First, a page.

This willingness to spend more on a product that aligns with a consumer’s values can cover any number of issues, ranging from environmental sustainability and social justice to supporting the local economy. Native, for example, noticed an uptick of 900% in customer demand for non-plastic packaging. Listening to their consumers, Native released a limited run of their most popular scented deodorant with paper-based packaging. The initial 200 units sold out in 36 hours.

Other brands are revolutionizing the way we think about fast fashion. Our client Tidal touts their sustainable and socially-conscious flip flop line. The shoes are not only built from plants; they’re built to last. Their veteran program means that 70% of their factory workers are US veterans and, with fair wages and career-focused employment paths, you can feel good about supporting them.

screenshot of Tidal flip flops

The New York company states they are “staying local, reducing waste and hiring veterans” to make an impact. Their product intentionally does not align with the typical seasonality and trend movements of fast fashion — ones that are often to blame for non-compostable products ending up in landfills.

What can you do?

Brand value alignment is nothing new; however, what those values are may have shifted in recent years. People are factoring in the positive effects of their purchase to the point where they're willing to pay more for a product that supports a cause than a cost-effective product that doesn't. If your brand is genuinely committed to the cause it supports, don't be afraid to let people know. Make sure you dedicate the promotion of that messaging in your eCommerce marketing strategy. 

If you can fit your product into a niche of "essential, value-driven product with a monetary reward," then you need to tell people how it hits those points in your messaging.

Omnichannel retail continues to stay strong

While eCommerce is at its peak, we see that contactless service — like curbside pickups — continues to be popular. And buying and selling on social media apps provides a frictionless experience for the consumer. They can purchase while in browsing mode without having to leave the app.

person picking up bags from curbside pickup

With these options becoming universally available, consumers will expect more from their experience with your brand. To be competitive, think about how your omnichannel retail experience works in action.

What can you do?

Conduct an internal audit before the holiday season on your customers’ many touch points. Are they finding your product on a banner ad, browsing reviews on Facebook, utilizing a coupon code promoted on Instagram, purchasing on your website, and then grabbing it curbside the next day?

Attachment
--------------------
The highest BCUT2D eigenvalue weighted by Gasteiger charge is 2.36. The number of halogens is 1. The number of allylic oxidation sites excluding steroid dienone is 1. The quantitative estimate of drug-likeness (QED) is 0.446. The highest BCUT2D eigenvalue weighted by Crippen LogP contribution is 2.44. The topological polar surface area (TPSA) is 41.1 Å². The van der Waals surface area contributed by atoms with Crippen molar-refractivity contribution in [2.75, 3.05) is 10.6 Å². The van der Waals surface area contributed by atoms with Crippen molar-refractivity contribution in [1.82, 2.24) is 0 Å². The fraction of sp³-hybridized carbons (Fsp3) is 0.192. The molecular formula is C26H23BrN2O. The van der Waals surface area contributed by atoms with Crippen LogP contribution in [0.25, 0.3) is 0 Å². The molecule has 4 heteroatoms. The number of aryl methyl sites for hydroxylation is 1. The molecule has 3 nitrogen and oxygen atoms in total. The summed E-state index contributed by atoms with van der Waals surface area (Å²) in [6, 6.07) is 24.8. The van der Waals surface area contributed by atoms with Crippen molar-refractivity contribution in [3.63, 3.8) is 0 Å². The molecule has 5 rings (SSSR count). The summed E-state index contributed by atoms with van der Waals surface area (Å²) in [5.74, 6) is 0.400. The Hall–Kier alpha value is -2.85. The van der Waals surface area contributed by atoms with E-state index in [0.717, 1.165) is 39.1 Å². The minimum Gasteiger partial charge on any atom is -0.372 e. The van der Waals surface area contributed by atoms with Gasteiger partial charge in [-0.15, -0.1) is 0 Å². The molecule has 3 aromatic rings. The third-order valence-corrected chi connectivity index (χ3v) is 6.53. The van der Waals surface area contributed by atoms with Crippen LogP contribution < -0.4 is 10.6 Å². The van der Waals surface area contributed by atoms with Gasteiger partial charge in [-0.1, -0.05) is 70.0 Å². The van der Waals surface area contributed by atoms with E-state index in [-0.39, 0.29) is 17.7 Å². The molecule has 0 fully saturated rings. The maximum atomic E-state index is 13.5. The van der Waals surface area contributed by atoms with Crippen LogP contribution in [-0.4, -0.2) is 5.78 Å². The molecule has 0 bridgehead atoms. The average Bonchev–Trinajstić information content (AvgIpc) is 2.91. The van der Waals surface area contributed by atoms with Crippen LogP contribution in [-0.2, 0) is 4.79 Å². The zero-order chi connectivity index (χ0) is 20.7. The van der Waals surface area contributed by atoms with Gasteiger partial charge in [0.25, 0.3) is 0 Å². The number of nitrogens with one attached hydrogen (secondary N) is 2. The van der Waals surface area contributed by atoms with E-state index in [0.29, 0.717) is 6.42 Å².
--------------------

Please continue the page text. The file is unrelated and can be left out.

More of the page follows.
Do all of these touch points work together to provide a seamless experience? Make sure you find the holes in your omnichannel strategy before holiday season traffic. 

Or, are customers seeing an ad for your product on Instagram, heading to your page, then purchasing in-app? If so, this might tell you it’s time to invest more into your Instagram marketing efforts. 

Make mobile work for you

Prioritize your mobile website, especially in regard to functionality. Expect customers to interact and purchase your products on mobile. If you can offer an easy and intuitive experience, you can expect higher conversion rates. Bonus points if you can design your mobile site to support all of your consumer's potential touchpoints.

Platforms to consider:

Of course, it goes without saying (but we’ll say it anyway): Make sure your business offers online sales everywhere and make sure those channels are telling the same story. Make it easy for your consumer to purchase your product. Are you utilizing Surfaces Across Google, a free Merchant Center program? How about Facebook and Instagram’s many conversion-focused ad types?  If you need help setting up a platform that works for you, we’re here to help.

Google Merchant Center

Set yourself up for eCommerce success 

With eCommerce taking center stage this holiday season, it is crucial that your online store is set up for success. Make sure you have a seamless user experience and have eCommerce marketing strategies involving the likes of pixels, cookies, and abandoned cart workflows to help encourage sales. Plus don’t overlook your website’s capacity. Make sure your hosting provider can handle the amount of traffic you aim to direct to your site so that it doesn’t crash — and cost you thousands in lost sales.

Pro tip: Also, make sure you attribute any offline conversions back to the right channels to gain more accurate ROI and ROAS metrics. Using Google’s Offline Conversion Tracking feature, you can trace a phone or in-store purchase back to the first digital touchpoint.


Consumer behavior and the holiday season 

Despite the changes in consumer behavior, the holiday season is inevitable. Your organization should create a solid eCommerce marketing strategy now that addresses how they will adapt to the shifting landscape. And, as always, we are happy to help.

Colleen Christison, Brand Communication Strategist

The more I learn, the less I know, and the more I want to learn.